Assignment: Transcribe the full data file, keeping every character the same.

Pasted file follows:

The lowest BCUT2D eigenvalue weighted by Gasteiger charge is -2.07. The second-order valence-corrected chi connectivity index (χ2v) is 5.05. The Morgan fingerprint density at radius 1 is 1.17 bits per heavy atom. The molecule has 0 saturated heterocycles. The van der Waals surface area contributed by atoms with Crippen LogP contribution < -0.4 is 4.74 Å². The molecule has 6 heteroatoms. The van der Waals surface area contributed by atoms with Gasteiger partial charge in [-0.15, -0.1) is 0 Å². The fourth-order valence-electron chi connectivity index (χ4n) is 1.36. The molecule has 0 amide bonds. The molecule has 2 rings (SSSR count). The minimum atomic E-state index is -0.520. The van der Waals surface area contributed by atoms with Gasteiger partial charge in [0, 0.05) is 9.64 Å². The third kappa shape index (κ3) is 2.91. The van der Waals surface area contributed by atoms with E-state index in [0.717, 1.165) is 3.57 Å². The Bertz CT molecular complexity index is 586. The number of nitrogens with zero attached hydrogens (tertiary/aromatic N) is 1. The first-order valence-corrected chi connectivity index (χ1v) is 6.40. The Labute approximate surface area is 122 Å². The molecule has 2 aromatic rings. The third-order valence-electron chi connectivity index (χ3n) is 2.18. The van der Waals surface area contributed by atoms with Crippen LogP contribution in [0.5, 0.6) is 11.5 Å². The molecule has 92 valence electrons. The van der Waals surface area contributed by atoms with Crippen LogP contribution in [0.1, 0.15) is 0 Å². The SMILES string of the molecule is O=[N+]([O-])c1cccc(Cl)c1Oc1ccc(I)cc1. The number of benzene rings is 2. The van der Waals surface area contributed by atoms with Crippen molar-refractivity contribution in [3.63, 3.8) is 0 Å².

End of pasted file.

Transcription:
The lowest BCUT2D eigenvalue weighted by Gasteiger charge is -2.07. The second-order valence-corrected chi connectivity index (χ2v) is 5.05. The Morgan fingerprint density at radius 1 is 1.17 bits per heavy atom. The molecule has 0 saturated heterocycles. The van der Waals surface area contributed by atoms with Crippen LogP contribution < -0.4 is 4.74 Å². The molecule has 6 heteroatoms. The van der Waals surface area contributed by atoms with Gasteiger partial charge in [-0.15, -0.1) is 0 Å². The fourth-order valence-electron chi connectivity index (χ4n) is 1.36. The molecule has 0 amide bonds. The molecule has 2 rings (SSSR count). The minimum atomic E-state index is -0.520. The van der Waals surface area contributed by atoms with Gasteiger partial charge in [0, 0.05) is 9.64 Å². The third kappa shape index (κ3) is 2.91. The van der Waals surface area contributed by atoms with E-state index in [0.717, 1.165) is 3.57 Å². The Bertz CT molecular complexity index is 586. The number of nitrogens with zero attached hydrogens (tertiary/aromatic N) is 1. The first-order valence-corrected chi connectivity index (χ1v) is 6.40. The Labute approximate surface area is 122 Å². The molecule has 2 aromatic rings. The third-order valence-electron chi connectivity index (χ3n) is 2.18. The van der Waals surface area contributed by atoms with Crippen LogP contribution in [0.5, 0.6) is 11.5 Å². The molecule has 92 valence electrons. The van der Waals surface area contributed by atoms with Crippen LogP contribution in [0.1, 0.15) is 0 Å². The SMILES string of the molecule is O=[N+]([O-])c1cccc(Cl)c1Oc1ccc(I)cc1. The number of benzene rings is 2. The van der Waals surface area contributed by atoms with Crippen molar-refractivity contribution in [3.63, 3.8) is 0 Å².